Children and Stress – How to Create a Low Stress Environment for Your Child

Children and Stress - How to Create a Low Stress Environment for Your Child

When you put a load on a piece of metal you stress it. That’s what the engineers call it. Stress. There’s actually a profession that deals only with understanding how much of a load any material can take. They’re called stress engineers.

And these folks know everything about what happens when you exert a lot of pressure on a lot of different materials.

I like to remember that when I feel stressed–there’s something unnatural about feeling like I’m about to break any minute, like I can’t take the pressure.

It’s my human nature crying out for some release from inhuman demands. It’s my body’s–and my spirit’s–response to an all too heavy load that I’m not made to support.

And becoming a father is stressful in many ways.

Knowing the early signs of stress and how to lessen our load, is hugely helpful to our children, not least in their early years. They’re constantly scanning their environment to know if it’s safe or not.

When we’re stressed, it tells our children there’s something to fear. Our stress quickly becomes theirs, and it affects how our children develop.

Our stress will affect our child’s behavior, which is always an appropriate response to his or her environment.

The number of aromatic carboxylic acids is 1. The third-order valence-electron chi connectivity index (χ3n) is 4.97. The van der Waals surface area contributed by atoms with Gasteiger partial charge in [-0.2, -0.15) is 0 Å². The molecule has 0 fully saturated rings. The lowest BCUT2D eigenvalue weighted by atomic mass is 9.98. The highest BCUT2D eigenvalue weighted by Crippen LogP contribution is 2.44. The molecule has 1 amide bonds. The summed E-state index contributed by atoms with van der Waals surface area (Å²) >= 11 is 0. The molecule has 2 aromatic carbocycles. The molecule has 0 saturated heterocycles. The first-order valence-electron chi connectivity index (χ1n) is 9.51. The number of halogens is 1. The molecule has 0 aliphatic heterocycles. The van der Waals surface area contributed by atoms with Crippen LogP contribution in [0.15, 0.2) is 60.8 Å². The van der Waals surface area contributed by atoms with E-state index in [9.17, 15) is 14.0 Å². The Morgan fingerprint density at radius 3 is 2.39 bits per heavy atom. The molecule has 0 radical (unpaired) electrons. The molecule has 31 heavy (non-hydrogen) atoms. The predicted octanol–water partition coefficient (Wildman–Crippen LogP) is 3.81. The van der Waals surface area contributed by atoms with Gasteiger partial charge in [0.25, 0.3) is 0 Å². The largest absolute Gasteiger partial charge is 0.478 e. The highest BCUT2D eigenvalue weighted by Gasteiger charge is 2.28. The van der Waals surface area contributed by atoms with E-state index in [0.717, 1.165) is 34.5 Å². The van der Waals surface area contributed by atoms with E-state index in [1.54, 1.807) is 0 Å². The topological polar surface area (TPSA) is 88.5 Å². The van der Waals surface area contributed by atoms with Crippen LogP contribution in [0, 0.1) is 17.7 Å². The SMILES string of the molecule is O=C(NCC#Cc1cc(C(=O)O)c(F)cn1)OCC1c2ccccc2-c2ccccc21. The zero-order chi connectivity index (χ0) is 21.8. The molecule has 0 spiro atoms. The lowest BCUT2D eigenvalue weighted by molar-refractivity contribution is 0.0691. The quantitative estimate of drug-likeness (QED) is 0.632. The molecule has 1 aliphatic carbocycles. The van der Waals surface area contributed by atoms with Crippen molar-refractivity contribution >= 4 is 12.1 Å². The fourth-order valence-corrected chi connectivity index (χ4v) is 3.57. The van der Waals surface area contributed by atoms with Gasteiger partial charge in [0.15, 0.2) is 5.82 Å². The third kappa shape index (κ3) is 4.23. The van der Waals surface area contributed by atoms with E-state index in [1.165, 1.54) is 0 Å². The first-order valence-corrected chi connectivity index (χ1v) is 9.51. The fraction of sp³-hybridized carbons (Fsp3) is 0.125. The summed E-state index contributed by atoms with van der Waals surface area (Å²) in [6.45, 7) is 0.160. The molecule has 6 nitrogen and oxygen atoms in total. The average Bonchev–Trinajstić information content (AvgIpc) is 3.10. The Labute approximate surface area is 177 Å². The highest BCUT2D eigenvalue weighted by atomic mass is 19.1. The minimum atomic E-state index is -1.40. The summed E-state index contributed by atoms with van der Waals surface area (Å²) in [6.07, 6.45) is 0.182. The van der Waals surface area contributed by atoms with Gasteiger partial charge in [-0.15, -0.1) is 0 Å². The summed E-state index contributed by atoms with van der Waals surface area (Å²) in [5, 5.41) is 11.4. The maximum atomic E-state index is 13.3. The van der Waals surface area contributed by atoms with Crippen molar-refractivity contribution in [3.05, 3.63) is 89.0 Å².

‘When things go wrong, don’t ask what’s wrong with the kid. Let’s look at the environment. Let’s look at what’s going on in the family, let’s look at what’s going on in the culture, let’s look at what’s going on in the community. And particularly, what’s going on in the child’s immediate relationships with the one that he or she is closest to. Which means to say we have to look at ourselves.’ –Gabor Maté

When you’re stressed, your child’s small body senses that there’s some unknown reason for her, too, to be on high alert. Her most trusted adult is wound up tight with apprehension.

The better you get at understanding your body’s response to overload–and how to lighten your load–the easier it will be for you to ease the pressures on your child as well.

That’s why one of the greatest gifts you can give your child is to deepen your understanding of your limits, and honor your true nature.

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You can learn to recognize the signs of stress.

The word ‘stress’ goes all the way back to the 14th century, and is partly rooted in the word ‘distress’.  When the life we lead is not the life we’re meant to lead, we become anxious, worried and immeasurably sad.